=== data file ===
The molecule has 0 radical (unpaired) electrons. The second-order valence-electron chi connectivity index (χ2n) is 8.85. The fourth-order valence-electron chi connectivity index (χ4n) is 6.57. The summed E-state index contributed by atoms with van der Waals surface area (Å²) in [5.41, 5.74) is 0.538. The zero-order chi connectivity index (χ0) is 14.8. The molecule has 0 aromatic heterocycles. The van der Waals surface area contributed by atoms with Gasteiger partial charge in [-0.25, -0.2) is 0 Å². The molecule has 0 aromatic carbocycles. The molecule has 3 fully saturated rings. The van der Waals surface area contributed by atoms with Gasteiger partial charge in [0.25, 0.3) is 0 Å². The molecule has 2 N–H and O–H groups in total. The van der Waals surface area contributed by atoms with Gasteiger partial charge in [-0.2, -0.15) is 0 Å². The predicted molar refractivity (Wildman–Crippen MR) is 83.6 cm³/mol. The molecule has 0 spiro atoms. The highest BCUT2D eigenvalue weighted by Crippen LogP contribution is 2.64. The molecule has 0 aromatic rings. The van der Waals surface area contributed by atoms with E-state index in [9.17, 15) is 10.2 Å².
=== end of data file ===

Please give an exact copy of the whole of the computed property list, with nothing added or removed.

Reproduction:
The molecule has 0 radical (unpaired) electrons. The second-order valence-electron chi connectivity index (χ2n) is 8.85. The fourth-order valence-electron chi connectivity index (χ4n) is 6.57. The summed E-state index contributed by atoms with van der Waals surface area (Å²) in [5.41, 5.74) is 0.538. The zero-order chi connectivity index (χ0) is 14.8. The molecule has 0 aromatic heterocycles. The van der Waals surface area contributed by atoms with Gasteiger partial charge in [-0.25, -0.2) is 0 Å². The molecule has 0 aromatic carbocycles. The molecule has 3 fully saturated rings. The van der Waals surface area contributed by atoms with Gasteiger partial charge in [0.25, 0.3) is 0 Å². The molecule has 2 N–H and O–H groups in total. The van der Waals surface area contributed by atoms with Gasteiger partial charge in [-0.2, -0.15) is 0 Å². The predicted molar refractivity (Wildman–Crippen MR) is 83.6 cm³/mol. The molecule has 0 spiro atoms. The highest BCUT2D eigenvalue weighted by Crippen LogP contribution is 2.64. The molecule has 0 aromatic rings. The van der Waals surface area contributed by atoms with E-state index in [9.17, 15) is 10.2 Å².